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Annual Forages for Grazing
by Jacob Hawes, Soil Conservationist

If you are looking to improve the soil health on your farm or possibly ways to extend your grazing season and reduce your reliance on stored feed, there may be a new cost-share opportunity available with NRCS. A new conservation practice has been created to introduce annual forages into grazing systems and help producers supplement existing forages. For producers interested, NRCS will help develop a plan to seed a multispecies mix of annual forages to be grazed by livestock or harvested for later feeding. This practice could be used in conjunction with other conservation practices in a soil health plan or grazing system plan to help producers address resource concerns or achieve management goals within their operation.

Adding annual forages on cropland allows producers to add an additional crop to their rotation that can help build and scavenge nutrients and boost biological activity in the soil, making nutrient uptake more efficient for plants and reducing input costs for the producer. Producers focused on livestock production can utilize the practice to introduce a forage crop when production on pastures are at their lowest.

For example, a mix of ryegrass, clover, and brassicas planted after the harvest of a small grain in July, will be ready to graze late fall after corn and beans are harvested, potentially providing nutrition into the winter months, and offsetting the demand for hay. Additionally, planting a field to forage sorghum and cowpeas in early summer can provide multiple grazing opportunities later in the summer when pastures are experiencing the dreaded summer slump, or the forage could be chopped for silage to be fed to livestock through the winter.

Annual forages can also be used on existing pasture as a way renovate rundown pastures. In cases, where pastures are dominated by endophyte infected fescue or possibly the soils are heavily compacted, annual forages can provide a “Reset Button” for existing pastures.  Terminating existing stands and seeding to annuals can help smother undesirable species, promote biological activity in the soil, and break up the existing hard pan. This practice can be scheduled up to three consecutive years on the same acres to help achieve these results. Once those issues are alleviated, pastures can be reseeded back to a perennial grasses/legume mix to provide years of quality forages under proper management.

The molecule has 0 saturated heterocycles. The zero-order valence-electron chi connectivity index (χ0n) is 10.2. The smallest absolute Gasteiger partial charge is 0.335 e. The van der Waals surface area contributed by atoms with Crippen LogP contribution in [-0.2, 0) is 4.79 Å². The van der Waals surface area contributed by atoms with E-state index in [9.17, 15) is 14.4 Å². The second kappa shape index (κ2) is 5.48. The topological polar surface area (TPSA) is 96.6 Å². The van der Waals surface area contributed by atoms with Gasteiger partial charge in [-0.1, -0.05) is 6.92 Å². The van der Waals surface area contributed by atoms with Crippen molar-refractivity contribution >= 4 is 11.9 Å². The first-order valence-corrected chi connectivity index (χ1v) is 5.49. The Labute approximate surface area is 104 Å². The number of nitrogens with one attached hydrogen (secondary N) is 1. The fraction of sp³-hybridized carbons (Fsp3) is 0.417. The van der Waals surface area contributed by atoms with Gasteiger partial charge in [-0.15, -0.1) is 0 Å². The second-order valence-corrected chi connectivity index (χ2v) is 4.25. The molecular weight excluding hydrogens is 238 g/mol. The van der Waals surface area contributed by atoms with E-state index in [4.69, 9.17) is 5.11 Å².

So, you may be wondering how this practice differs from a normal cover crop? Well, this practice should be implemented with livestock and forage production being the central focus. Species seeded in a mix should be meticulously selected to ensure that the forages grown will be optimized for the targeted grazing or harvest periods. This includes ensuring that some species are not planted in too high of ratios or grazed during a timeframe where certain plants can cause potential health issues such as bloat, prussic acid poisoning, or even photosensitivity. Additionally, seeding rates should be substantially higher than a typical cover crop. Most species should be expected to be seeded at double the standard seeding rate to ensure maximum biomass production during the growing season.

If you are looking for additional ways to improve your soil health, cut annual inputs, or lengthen your grazing season, there are cost-share opportunities available to help integrate annual forages into your management system. Whether you are looking to revamp your pastures or diversify your cropping systems, annual forages have their place. If you are interested in how to integrate this practice into your current farming operation, contact your local NRCS office to learn more.